With the BJP looking to consolidate non-Jat votes in Haryana ahead of the crucial Adampur bypoll and coming panchayat polls, a strike by safai karamcharis (sanitation workers) has major ramifications for the ruling party’s plans and strategies as most sweepers are Dalits.
Many ruling party leaders believe that the demands of sanitation workers and other government employees will always exist no matter how many are fulfilled. The ruling party, however, said the government was willing to engage with the protesters.
For most of the past week, the sanitation workers have been on strike, demanding the regularisation of the services of almost 15,000 of them who have been working for municipal bodies for the past several years. Heaps of garbage have piled up in several towns and cities in the state as the strike coincided with the Diwali festival.
According to Haryana Nagarpalika Karmachari Sangh president Naresh Kumar Shastri, the state has almost 25,000 safai karamcharis but only 10,000 of them are regular employees of the urban local bodies department. The protesters have received support from a few thousand other employees of municipal bodies who have a separate set of demands.
Shastri said that in rural areas there were almost 11,000 safai karamcharis who are currently not on strike but “have similar demand for regularisation of their services”. He added, “We have their moral support.”
The union leader said political leaders claim to work for Dalit upliftment but treat them like slaves. “This has caused resentment among them,” Shastri said. “Our services are not being regularised and all benefits are not being extended to us.”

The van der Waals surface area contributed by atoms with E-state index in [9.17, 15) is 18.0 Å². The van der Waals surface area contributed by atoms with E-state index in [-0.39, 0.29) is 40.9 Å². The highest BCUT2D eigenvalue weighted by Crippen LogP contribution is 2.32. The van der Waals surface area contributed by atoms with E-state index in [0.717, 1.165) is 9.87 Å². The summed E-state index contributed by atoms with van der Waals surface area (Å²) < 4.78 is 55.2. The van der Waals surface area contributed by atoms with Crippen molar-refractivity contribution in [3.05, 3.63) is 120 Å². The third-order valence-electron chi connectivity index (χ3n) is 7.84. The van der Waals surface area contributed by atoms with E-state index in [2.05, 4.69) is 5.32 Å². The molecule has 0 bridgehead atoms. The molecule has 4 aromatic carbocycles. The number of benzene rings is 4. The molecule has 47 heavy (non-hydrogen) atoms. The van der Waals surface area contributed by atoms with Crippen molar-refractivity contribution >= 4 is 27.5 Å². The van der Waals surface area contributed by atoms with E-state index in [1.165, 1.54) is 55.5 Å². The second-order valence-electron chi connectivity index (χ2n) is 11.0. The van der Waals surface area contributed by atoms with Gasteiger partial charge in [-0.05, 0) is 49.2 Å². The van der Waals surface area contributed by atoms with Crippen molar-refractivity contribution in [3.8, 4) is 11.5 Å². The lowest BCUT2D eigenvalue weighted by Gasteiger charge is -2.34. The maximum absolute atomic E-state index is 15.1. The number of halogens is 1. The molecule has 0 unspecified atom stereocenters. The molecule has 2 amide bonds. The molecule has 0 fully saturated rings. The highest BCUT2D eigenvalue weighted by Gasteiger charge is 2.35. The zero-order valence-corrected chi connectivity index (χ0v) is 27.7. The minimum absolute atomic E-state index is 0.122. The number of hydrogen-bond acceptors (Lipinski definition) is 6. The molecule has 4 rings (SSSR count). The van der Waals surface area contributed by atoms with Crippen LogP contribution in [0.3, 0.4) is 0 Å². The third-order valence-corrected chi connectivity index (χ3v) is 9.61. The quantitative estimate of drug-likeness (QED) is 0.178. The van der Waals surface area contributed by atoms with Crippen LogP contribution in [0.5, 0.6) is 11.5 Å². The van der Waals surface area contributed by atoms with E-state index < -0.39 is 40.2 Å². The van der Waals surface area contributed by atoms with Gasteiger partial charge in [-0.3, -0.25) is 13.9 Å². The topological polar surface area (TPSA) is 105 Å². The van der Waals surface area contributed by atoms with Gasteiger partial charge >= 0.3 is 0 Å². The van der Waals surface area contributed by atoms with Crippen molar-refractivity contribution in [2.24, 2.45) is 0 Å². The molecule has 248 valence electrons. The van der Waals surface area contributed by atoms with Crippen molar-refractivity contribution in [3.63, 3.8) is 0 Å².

The safai karamcharis last went on strike for 16 days in 2018 and before that, they had gone on a long strike in 1996 in protest against the Bansi Lal government.
“After the 2018 strike, the safai karamcharis were promised job regularisation but that process has not been completed yet. Now, the government is planning to bring the contractual safai karamcharis under the purview of the Haryana Kaushal Rozgar Nigam. But the employees are opposing this move because they won’t be regularised after coming under the ambit of this body. They won’t get the salary on the concept of equal work-equal pay. They will not have the right to move courts to seek regularisation,” Shastri said.
Explaining the protesters’ demands, union leader Subhash Lamba said the government had not recruited permanent sanitation workers for more than two decades. “I know a few safai karamcharis in Faridabad who have been working for the civic body for the past 28 years but their services have not been regularised yet,” added Lamba, who is the president of the Sarv Karamchari Sangh, an umbrella body of more than 100 unions in Haryana.
Putting forward the government’s point of view, Haryana Chief Secretary Sanjeev Kaushal recently said, “From time to time, the government has accepted the legitimate demands of the employees. Therefore, safai karamcharis working in the civic bodies and fire brigade employees should end their strike and discharge their duties with full devotion. As ensuring the welfare of every employee is the top-most priority of the state government, the Essential Services Management Act will not be enforced as of now.”
The bureaucrat claimed that some employees had returned to work and, in some districts, the strike had been called off completely.
The Manohar Lal Khattar-led government has been trying to reach out to Dalits and on October 7 organised a state-level programme at Gohana (Sonipat) to celebrate the birth anniversary of Maharishi Valmiki, a Dalit icon. Khattar too participated in the event.
Asked about the strike, state BJP chief spokesperson Sanjay Sharma said, “This government has done a lot more than the previous governments for the government employees. The salaries of safai karamcharis have been increased. As per their demand, their services have been brought out from the purview of the contractor system. The government is ready to consider their demands sympathetically.”